Pope must make amends, say British abuse victims
LONDON (Reuters) - Victims of abuse by Catholic priests urged the Vatican on the eve of Pope Benedict's visit to Britain to hand over lists of suspected offenders to the police to prevent further cases of clerical sex crimes.
Speaking in London on Wednesday, a group of victims and activists said the Vatican should go beyond verbal apologies and offer concrete steps to make amends over clergy abuse.
"The pope is the boss. He has the capacity to do these things. Words must be backed up by actions," said Peter Saunders, chief executive of a charity called the National Association for People Abused in Childhood.
"We need the pope to say: 'I will hand over all information I have about abusing priests, wherever they are in the world, to the authorities of the countries where these people are being protected'," he told reporters.
Sue Cox, another campaigner, added: "Why the hell would I want him to apologise? What on earth would that do for the victims?"
The visit comes against the backdrop of the global sex abuse scandal, sour relations with the Anglicans, and discontent over the British taxpayer footing part of the bill.
Security will be tight throughout the four-day visit with campaigners planning several protests over a range of issues, including child abuse. Activists said, however, they expected the pope's visit to achieve little.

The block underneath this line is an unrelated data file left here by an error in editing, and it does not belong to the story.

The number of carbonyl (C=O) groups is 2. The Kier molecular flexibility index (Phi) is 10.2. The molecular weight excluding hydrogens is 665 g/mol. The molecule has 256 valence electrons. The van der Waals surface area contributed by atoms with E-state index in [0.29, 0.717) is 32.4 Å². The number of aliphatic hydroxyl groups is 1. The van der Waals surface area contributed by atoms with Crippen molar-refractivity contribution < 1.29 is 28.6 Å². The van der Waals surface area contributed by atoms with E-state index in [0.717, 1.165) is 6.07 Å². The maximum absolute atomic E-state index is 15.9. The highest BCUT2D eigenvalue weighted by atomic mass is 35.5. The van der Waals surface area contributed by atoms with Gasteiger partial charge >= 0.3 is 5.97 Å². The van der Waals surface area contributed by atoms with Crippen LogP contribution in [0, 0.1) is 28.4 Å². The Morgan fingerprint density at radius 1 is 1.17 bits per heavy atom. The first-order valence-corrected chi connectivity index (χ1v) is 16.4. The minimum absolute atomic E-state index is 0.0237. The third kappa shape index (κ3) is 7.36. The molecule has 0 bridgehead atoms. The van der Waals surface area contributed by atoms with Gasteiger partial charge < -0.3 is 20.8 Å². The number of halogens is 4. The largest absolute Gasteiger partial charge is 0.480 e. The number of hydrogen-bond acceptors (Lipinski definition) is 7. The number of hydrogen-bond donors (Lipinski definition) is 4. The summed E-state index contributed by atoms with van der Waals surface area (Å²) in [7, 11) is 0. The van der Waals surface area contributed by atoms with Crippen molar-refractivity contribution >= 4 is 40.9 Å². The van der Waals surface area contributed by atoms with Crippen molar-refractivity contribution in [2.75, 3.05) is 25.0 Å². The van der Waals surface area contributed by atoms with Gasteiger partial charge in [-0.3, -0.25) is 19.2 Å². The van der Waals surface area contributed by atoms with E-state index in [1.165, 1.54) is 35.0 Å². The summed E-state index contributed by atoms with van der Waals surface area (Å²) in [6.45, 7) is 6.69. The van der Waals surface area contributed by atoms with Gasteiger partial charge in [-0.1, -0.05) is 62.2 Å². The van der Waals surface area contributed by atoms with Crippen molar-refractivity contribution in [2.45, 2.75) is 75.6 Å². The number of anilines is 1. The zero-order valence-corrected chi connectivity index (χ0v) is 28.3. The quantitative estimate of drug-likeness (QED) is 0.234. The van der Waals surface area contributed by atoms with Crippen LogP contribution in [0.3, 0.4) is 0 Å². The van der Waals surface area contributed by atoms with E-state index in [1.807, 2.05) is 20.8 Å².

The Vatican has made sweeping revisions to its laws against sexual abuse but many victims say it is not enough.
In an open letter in the Guardian newspaper, more than 50 British public figures said the pope should not "be given the honour of a state visit" and accused him of failing to address cases of child abuse as well as other issues.
Margaret Kennedy, another campaigner, said activists had not been offered a meeting with the pope during the visit.
"We have been refused three times access to the pope," she said. "In other words, this visit means that the only way survivors can meet the pope is by protesting in the street."
David Greenwood, a lawyer representing the victims, said he was handling about 200 cases in England and Wales but progress was slow because many cases faced being thrown out as they happened too long ago.
He said: "A lot of the reasons people are coming forward late, is down to the abuse itself, with people not wanting to speak about it for years and years."
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